Health savings accounts top $14.1 billion

Assets surge 21 percent over year before


July 31, 2012 • Reprints

Health savings accounts have grown to more than $14.1 billion in assets, representing 7.1 million accounts through June 30, according to research from broker/dealer Devenir.

That’s a 12 percent increase in accounts and a nearly 21 percent jump in assets from just a year ago.

Average account balances in the first half of 2012 grew to $1,996 from $1,807 at the end of 2011, a 10 percent increase, the research shows. By eliminating identified zero balance accounts that average rises to $2,176.

HSA investment dollars also continue to grow. HSA investment assets reached an estimated $1.3 billion in June, a 35 percent increase since the end of 2011 and 51 percent increase from June 2011. Additionally, HSA accountholders have retained 30 percent of their contributions so far in 2012, up from 24 percent during 2011.

Devenir surveyed the top 50 HSA providers in the health savings account market.

The numbers are even a significant jump from the firm’s last HSA report in February, which found by year-end 2011, HSAs surpassed $12.4 billion in nearly 6.8 million accounts.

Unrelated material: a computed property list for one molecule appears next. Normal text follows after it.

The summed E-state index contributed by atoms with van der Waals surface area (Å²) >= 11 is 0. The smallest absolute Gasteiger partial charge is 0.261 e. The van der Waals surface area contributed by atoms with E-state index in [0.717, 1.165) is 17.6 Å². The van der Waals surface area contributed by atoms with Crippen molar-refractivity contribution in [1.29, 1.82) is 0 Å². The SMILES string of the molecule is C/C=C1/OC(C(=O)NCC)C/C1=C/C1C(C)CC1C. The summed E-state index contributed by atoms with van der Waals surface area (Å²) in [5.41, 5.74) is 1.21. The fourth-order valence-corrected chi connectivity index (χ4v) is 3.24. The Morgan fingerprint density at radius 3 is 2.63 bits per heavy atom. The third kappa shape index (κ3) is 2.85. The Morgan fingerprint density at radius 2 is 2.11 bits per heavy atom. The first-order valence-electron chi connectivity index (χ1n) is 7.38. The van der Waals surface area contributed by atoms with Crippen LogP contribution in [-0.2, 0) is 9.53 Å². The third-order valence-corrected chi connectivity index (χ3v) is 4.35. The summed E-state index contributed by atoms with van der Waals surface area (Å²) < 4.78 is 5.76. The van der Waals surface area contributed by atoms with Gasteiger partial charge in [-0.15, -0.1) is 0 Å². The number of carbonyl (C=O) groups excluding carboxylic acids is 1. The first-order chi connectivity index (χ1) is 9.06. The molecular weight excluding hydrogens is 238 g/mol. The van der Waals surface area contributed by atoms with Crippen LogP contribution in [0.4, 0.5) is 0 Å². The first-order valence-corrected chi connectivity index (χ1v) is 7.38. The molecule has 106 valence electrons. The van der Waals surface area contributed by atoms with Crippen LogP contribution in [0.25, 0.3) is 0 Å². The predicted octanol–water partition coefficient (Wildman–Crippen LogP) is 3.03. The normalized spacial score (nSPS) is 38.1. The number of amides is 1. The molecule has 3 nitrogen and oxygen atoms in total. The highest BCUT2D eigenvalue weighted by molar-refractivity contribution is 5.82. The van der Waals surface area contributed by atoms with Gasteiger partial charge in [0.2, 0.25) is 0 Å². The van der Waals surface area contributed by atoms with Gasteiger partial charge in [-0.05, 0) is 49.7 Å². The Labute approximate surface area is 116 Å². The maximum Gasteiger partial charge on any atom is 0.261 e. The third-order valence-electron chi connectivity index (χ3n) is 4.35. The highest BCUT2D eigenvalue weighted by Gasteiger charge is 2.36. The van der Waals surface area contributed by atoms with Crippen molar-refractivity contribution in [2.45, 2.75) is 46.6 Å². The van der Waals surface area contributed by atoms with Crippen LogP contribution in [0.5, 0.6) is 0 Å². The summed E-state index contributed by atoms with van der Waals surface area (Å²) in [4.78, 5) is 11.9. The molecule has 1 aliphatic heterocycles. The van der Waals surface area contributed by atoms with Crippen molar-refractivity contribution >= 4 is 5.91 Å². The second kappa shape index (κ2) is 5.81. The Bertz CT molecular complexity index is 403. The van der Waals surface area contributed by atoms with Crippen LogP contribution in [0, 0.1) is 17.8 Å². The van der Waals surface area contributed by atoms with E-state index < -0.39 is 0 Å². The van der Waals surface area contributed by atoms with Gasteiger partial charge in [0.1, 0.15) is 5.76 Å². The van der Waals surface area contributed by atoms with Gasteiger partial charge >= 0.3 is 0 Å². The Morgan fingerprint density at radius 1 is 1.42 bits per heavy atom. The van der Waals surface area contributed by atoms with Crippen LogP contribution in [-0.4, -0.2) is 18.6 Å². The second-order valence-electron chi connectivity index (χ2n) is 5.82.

The Devenir survey adds to the evidence that HSAs are experirencing record-growth; Fidelity, JP Morgan, Bank of America and Wells Fargo all reported earlier this year huge boosts in HSA accounts.

Industry insiders have long promoted these accounts for consumers as a way to take control of their health care dollars.

Future health care costs and funding retirement consistently rank among individuals’ top financial concerns, with health and wealth becoming two sides of the same coin,” Justin Raniszeski, health benefit solutions executive for Bank of America Merrill Lynch said earlier this year. “Approaching your financial life in this integrated fashion, and using multiple tax-advantaged saving vehicles in the workplace, can help chip away over time at what may seem like insurmountable savings needs.”

More HSA articles:

Five reasons to enroll in an HSA

Five reasons not to enroll in an HSA

2013 HSA and FSA cheat sheet

Helping employees understand HSAs

Consumers driving health care

IRS announces 2013 HSA limits


Leave a Reply

Fill in your details below or click an icon to log in: Logo

You are commenting using your account. Log Out /  Change )

Google+ photo

You are commenting using your Google+ account. Log Out /  Change )

Twitter picture

You are commenting using your Twitter account. Log Out /  Change )

Facebook photo

You are commenting using your Facebook account. Log Out /  Change )


Connecting to %s